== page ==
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Re: Planet CCRMA

Kyle Pointer wrote:
> I prefer to use Freshrpms


> and livna for my Fedora Core installation.

I'm a Fedora Extras + Livna guy.
I don't trust FreshRPMS or DAG, and both have caused me grief in the 
Even when not using Fedora Extras (FreshRPMS bit me hard, which is the 
only reason I looked at the Fedora Project before the Red Hat switch).

BTW, now that I have an x86-64 desktop, I've stopped using Apt 

Steven was right - even Apt for FC3 doesn't address tapping both i386 
and x86-64.
It only worked for me prior because I was maintaining the repository 
internally for servers (almost entirely x86-64) - where I directly mixed 
the packages.
Now that I need to mix i386 and x86-64 for desktops, I quickly ran back 
to YUM.  :-)

BTW, is there any reason Red Hat is shipping Firefox x86-64 with FC3 
I spent 2 hours testing plug-ins and the *all* failed.
I grabbed Firefox i386(and moxplugger i386) by temporarily adding the 
i386 repository and typing "yum install firefox.i386."

Now *everything* works - Acrobat 7, Java 1.5, FlashPlayer and even 
HelixPlayer i386, which is the included version with FC3 x86-64 no less.
So why isn't Firefox i386 included instead of Firefox x86-64.

BTW, RealPlayer 10 i586 doesn't work - at least not once I pull up a 
.ram file, it segfaults at "buffering" (regardless of how it is 
So there is yet some i386 library dependency that FC3 x86-64 doesn't 
have for it.

Otherwise, FC3 x86-64 is extremely well balanced between a majority of 
x86-64 libraries (/lib64), and the few i386 libraries (/lib) that are 
needed for legacy apps.
All the older games I threw at it last night worked, as well as UT2004 

> ( recently kicked out gentoo ( although I still like gentoo )

I prefer "ports" distros like Gentoo for small footprint or 
application-specific solutions.

>  ( fedora just makes more since for what I do ) )

I could only imagine the PITA it would be to build Gentoo on x86-64,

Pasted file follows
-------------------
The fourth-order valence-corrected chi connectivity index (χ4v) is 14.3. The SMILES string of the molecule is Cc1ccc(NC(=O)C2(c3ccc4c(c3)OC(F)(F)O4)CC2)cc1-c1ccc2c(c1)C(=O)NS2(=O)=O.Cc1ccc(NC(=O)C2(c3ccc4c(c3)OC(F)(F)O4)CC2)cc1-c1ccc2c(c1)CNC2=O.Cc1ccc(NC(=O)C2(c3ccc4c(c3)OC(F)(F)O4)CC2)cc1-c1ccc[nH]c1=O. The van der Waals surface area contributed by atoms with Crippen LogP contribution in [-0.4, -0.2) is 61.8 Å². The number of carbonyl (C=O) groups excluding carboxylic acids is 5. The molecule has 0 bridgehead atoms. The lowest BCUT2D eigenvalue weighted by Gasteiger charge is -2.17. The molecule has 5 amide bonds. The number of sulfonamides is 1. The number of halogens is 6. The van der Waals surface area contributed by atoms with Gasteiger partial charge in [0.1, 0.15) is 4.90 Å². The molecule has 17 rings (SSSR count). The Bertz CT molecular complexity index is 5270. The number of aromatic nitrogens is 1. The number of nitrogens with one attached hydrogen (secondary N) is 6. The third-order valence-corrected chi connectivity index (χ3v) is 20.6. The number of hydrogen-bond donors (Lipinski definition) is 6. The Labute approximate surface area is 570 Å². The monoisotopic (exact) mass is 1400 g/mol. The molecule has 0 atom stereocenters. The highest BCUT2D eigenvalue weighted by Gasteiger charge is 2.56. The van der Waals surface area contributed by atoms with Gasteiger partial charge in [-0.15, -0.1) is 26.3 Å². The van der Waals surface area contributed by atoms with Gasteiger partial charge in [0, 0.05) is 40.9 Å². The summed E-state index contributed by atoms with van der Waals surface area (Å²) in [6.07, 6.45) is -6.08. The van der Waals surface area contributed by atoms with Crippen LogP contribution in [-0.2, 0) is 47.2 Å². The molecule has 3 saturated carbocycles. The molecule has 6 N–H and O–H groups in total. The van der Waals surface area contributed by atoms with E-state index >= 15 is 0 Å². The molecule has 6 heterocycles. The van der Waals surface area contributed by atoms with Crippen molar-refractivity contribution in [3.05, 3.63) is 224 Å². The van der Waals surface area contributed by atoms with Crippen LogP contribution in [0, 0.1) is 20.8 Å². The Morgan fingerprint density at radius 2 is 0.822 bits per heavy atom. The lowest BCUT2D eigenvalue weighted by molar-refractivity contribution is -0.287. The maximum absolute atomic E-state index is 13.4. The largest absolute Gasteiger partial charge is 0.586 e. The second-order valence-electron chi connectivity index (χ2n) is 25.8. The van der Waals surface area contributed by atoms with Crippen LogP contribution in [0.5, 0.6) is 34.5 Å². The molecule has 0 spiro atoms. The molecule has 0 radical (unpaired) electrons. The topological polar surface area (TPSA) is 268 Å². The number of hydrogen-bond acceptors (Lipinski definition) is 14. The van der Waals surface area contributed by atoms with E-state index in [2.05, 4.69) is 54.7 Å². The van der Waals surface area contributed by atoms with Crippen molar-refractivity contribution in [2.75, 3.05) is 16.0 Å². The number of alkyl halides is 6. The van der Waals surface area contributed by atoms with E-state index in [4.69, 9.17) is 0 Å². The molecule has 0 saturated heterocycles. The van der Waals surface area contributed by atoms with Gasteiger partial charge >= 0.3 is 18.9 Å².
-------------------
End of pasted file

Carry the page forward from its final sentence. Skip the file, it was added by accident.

then figure out what i386 libs are still needed.
Or does portage make assumptions to such (I haven't tried it 

> I get all the multimedia packages I need. And with the addition of the 
> "Official" Extras repository for Fedora Core there's not much missing 
> as far as I am concerned.


People complain that "legally anal", "packages" distros like Debian and 
Fedora require an extra step for multimedia.
But it's nice for those of us who have to certify our Linux installs are 
100 legal software.  :-)

Of course, with "ports" distros, you fetch direct from the source.
So that also solves some of the redistribution issues of "packages" 

BTW, Gentoo users who claim their multimedia and games run faster 
because of optimizations don't know the first thing about how such apps 
are actually built.
The "packages" distros just build for all extensions.
The "ports" distros only build a smaller footprint.

It's like comparing a modified street racer to a Corvette.
Just because the Corvette is big and heavy doesn't mean it doesn't have 
the raw torque to take on a street racer.
And it will be a better vehicle for other environments than the street 
racer, which is specifically built against one need.

Bryan J. Smith   mailto:b.j.smith@ieee.org
Currently Mobile   Treo 600

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